Update for Week Ending May 29, 2020

Update for Week Ending May 29, 2020

Despite the coronavirus emergency, TSCL is continuing its fight for you to protect your Social Security, Medicare, and Medicaid benefits.  We have had to make some adjustments in the way we carry on our work, but we have not, and will not stop our work on your behalf.

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TSCL Meets (virtually) With High-Ranking Senate Leader

This week TSCL was part of a virtual meeting with Senator John Thune (R- S.D.) the Majority Whip of the Senate.  He is the second-ranking Republican in the Senate, after Majority Leader Mitch McConnell (R-Ky.).

During the wide-ranging question and answer session TSCL asked the Senator if legislation to lower prescription drug prices and end surprise medical billing would be passed this year.  The Senator's answer was disappointing but also not surprising.

He said it is still possible that legislation regarding those issues could be passed, but not very likely.  He said he was afraid they would be caught up in the elections and be used as campaign issues rather than being worked on in the Senate.  That means that if any action is taken it will probably not be until later in November or even December, depending on how late in the year Congress works.

According to Senator Thune, there is likely to be another major bill providing more money for businesses and others to keep the economy afloat.  However, that may not happen until later in June or sometime in July.  Obviously, that will take up time that would otherwise have been spent dealing with the other important issues that have to be addressed by Congress.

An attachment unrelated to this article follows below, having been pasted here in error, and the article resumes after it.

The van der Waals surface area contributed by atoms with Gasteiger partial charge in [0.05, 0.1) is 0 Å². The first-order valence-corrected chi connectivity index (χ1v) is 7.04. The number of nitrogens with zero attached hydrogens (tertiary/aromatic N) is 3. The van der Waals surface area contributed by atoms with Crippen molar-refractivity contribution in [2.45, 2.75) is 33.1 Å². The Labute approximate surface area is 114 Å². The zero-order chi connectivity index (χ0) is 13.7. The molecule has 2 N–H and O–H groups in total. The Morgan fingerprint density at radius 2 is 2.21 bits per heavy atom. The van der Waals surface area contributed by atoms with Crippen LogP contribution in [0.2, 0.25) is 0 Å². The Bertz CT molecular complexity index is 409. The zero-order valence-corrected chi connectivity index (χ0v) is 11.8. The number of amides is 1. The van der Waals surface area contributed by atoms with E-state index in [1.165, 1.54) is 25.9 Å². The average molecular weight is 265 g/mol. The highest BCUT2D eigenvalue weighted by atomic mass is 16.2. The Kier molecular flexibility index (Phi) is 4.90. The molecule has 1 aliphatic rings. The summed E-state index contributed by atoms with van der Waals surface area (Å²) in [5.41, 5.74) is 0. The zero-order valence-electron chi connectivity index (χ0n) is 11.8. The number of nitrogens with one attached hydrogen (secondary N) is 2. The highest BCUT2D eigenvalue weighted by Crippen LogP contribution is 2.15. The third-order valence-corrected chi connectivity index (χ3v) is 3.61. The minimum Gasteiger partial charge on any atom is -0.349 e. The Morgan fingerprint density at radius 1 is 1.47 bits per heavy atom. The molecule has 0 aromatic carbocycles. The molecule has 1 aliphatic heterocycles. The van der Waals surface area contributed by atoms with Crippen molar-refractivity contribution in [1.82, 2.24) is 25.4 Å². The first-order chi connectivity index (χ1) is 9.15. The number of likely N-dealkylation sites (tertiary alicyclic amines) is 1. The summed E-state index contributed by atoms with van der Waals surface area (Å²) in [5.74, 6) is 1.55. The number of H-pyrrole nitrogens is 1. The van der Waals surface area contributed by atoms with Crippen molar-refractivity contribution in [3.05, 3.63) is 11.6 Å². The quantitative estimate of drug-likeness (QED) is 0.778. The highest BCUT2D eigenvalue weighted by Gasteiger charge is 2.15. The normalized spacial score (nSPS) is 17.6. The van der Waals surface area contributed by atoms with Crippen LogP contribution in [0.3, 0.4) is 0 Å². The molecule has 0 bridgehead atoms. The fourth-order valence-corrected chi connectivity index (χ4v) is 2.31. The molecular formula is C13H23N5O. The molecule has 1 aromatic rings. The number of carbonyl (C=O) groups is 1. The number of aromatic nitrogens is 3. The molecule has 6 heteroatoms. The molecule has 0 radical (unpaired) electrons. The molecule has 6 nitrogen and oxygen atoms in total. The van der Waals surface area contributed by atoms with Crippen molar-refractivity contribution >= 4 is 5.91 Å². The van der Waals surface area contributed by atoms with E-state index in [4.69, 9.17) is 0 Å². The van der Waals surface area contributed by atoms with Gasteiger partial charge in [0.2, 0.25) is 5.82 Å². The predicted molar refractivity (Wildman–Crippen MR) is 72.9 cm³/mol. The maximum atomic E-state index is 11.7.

Senator Thune also said there are no plans for the Senate to stay in session longer than it normally would to get their work done.  That means they will take their usual August break as well as the usual recesses during upcoming holidays.

Meanwhile, the House of Representatives announced they will also be taking the usual August recess – if they get needed legislation passed before then.

Because of the coronavirus pandemic, the Senate, in particular, is behind in getting its regular work accomplished.  We think it's a shame they won't spend more time in session getting the legislation passed that's needed, especially on prescription drug prices, surprise medical billing, shoring up the Social Security and Medicare and Medicaid, and fixing the COLA to reflect the true inflationary costs that seniors face.

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President Announces Lower Insulin Costs for some Seniors

President Trump announced this week that there will be a new type of Medicare prescription drug plan that will cap insulin costs at $35 per month for some seniors who have diabetes.   While TSCL applauds that as far as it goes, it is woefully short of what is needed.

Unfortunately, it is not as cut-and-dried as “everyone will now pay $35 per month for their insulin.”  It is much more complicated than that.

To begin with, it will apply only to some seniors, depending on which Medicare supplement program they enroll in, and it is completely voluntary on the part of both the supplement provider and the individual enrolled in Medicare.

In our analysis, it appears that this new program adds layers of complexity and apparently will drive up the overall costs of everyone enrolled in the Part D plans that participate in this.